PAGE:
|In contrast, last I checked, there are no eye witnesses who watched Big Bang; neither can the preexisting "forces" that supposedly brought forth Big Bag, be empirically or logically proved — they can only be assumed or believed. And if secular science asserts that there were no preexisting "forces" or "heat" or "pressure" that came together at just the right moment and in just the right way to BANG existence . . . into existence, THEN secularists must put their faith in the mystical and illogical explanation called creation ex nihilo — the assumption that something came from nothing.
From an empirical perspective, the nature of truth is embedded in accurately stated hypotheses — empirically supported word-propositions. This version of truth is called "propositional truth," with the proposition being the hypothesis. Because hypotheses are always expressed in words, the "nature of truth" becomes inseparably embedded within language; Truth is assumed to be a function accurately stated words, and these words, in turn, correlate with accurate ideas about world realities. Ultimately, the Epistemology of Empiricism puts "truth" into a metaphysical realm of accurate ideas.
|By controlling experimental conditions, more adequate conclusions can be drawn as to what is actually working. In the end, two epistemologies are better than one! And if you don’t agree with this conclusion, YOU . . . are a dimwitted chowderhead!
Name-Calling is NOT one of the five time-tested methods for making claims to knowledge, but is a common ploy for making points and promoting persuasion. I mention this tactic under the heading of "pragmatism," because sometimes slandering opposing opinions and/or opponents . . . "works." On the other hand, Name-Calling is often used by those who can't make an intelligent argument.
In politics, this approach is intentionally applied, and is called "mud slinging." Negative political campaign ads often yield pragmatic results. Pragmatically speaking, negative ads stick in the minds of the public better than the positive ads. So tactics can "work" but the pragmatic fruits are NOT necessarily evidence of truthful ends . . . or truthful means.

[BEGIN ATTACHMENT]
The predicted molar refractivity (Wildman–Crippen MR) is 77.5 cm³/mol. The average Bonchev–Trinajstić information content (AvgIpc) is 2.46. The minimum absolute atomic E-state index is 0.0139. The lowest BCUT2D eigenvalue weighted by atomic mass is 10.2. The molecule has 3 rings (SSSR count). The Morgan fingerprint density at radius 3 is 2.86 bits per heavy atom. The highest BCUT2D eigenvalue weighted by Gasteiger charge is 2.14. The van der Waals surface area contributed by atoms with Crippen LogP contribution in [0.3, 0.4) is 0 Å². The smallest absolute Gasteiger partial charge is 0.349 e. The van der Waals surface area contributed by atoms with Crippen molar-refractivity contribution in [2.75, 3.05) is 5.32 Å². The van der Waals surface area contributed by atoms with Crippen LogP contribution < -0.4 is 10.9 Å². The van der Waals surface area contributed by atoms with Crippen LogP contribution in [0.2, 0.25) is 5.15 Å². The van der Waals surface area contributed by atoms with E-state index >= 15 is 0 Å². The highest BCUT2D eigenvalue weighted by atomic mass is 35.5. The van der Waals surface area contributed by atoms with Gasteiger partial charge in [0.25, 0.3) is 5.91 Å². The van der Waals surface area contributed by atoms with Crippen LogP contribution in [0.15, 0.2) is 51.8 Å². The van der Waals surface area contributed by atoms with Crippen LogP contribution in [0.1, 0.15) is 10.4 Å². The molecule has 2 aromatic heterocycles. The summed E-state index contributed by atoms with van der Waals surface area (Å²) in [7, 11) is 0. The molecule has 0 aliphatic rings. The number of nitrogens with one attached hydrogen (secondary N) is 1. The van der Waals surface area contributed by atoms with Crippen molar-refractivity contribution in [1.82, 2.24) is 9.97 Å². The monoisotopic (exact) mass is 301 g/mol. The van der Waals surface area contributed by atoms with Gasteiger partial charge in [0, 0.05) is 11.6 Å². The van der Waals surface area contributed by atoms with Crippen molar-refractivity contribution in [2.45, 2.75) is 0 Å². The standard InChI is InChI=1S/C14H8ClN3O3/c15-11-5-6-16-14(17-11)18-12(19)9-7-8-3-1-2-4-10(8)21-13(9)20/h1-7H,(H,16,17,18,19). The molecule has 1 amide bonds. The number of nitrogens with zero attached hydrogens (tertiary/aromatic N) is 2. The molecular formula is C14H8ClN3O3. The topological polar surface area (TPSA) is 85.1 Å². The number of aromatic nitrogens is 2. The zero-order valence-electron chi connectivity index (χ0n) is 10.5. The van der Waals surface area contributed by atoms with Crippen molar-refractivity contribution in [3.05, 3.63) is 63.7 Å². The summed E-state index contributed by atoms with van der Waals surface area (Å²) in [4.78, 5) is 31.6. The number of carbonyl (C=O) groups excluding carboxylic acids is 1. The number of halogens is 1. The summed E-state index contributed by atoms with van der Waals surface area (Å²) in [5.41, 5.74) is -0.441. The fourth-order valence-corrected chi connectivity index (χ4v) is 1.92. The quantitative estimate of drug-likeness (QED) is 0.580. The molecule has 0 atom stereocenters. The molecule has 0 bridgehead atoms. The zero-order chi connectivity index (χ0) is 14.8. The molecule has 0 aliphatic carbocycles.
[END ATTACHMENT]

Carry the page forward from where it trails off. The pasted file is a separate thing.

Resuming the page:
Appeal to authority is commonly used to break logjams of controversy. In courts of law, authority is invoked via "expert witnesses," establishing greater credibility to certain claims in the mind of a judge and jury. Citing authoritative sources is equivalent to calling in the heavyweights to pummel opponents!
Thus into the fray of conceptual controversy enters Aristotle and Einstein as their views support ours. As we find authorities that agree with our views, we can stick out a tongue and taunt: "My authority is smarter than yours." This epistemological avenue basically boils down to the elementary playground scoff: "My dad is bigger than your dad!"
But better than simply seeking to support one's viewpoints, is seeking for Truth — knowledge of things as they are now, as they have been in the past, and as they will be in the future. Those who love wisdom, will allow Truth to inform and change present opinions.
Scripture is an oft-cited source of Revelation; but there are multiple versions of "scripture" allegedly inspired by different deities. So unless people perceive a common Creator, confusion is inevitable. And even when people agree on the same Source of Revelation, differing interpretations of text result in dead-end arguments — Rationalism in its primitive form.
Because people do not agree upon the same Sources of Revelation, proving points must necessarily look to the other epistemological approaches: Rationalism, Empiricism, Pragmatism, and appeal to mortal Authority can buttress the validity of "Revelation" claims.
The agnostic/secularist tendency is to disregard scripture-based propositions in one dismissive stroke: "Oh, that just religion!" But even if a book is not deemed "Revelation from God," that book is still at very least a book written by someone, if not God. And the ideas therein can be evaluated upon their own merits, using the standards of the other four epistemologies. If statements coming from any source are wise and insightful then . . . let them be wise and insightful — regardless of who allegedly authored them.
Any book of so-called "Scripture" can be listened to and learned from, as Literature at least. Any assertion originating from any book, to include the Bible, may have value based upon the weight of its Empirical, Rational, or Pragmatic merits! If an idea or action works and bears fruit . . . it is of value; If an idea or action is logical and reasonable . . . it may be of value; and if anything can be verified to the senses . . . that reality may have value.
So when citing "Revelation" as a method for making truth claims, such assertions are strengthened through appeals to logic (Rationalism), orderly observation and experiment (Empiricism), fruitful experience (Pragmatism), and the words of wise men and women (Authority).
Pragmatism plays a part in scientific approaches. The "it-works" standard becomes more reliable as scientists establish the causal source from which pragmatic fruits grow—within the controlled conditions of an "experiment." Triangulating multiple methods is more powerful than mere testimonial — the most common pragmatic persuasion. Because the scientific method uses more than one epistemological approach, it is able make more convincing claims to "knowing."
What is Truth? Most likely, it's not what you think:
Are you a lover of Truth? . . .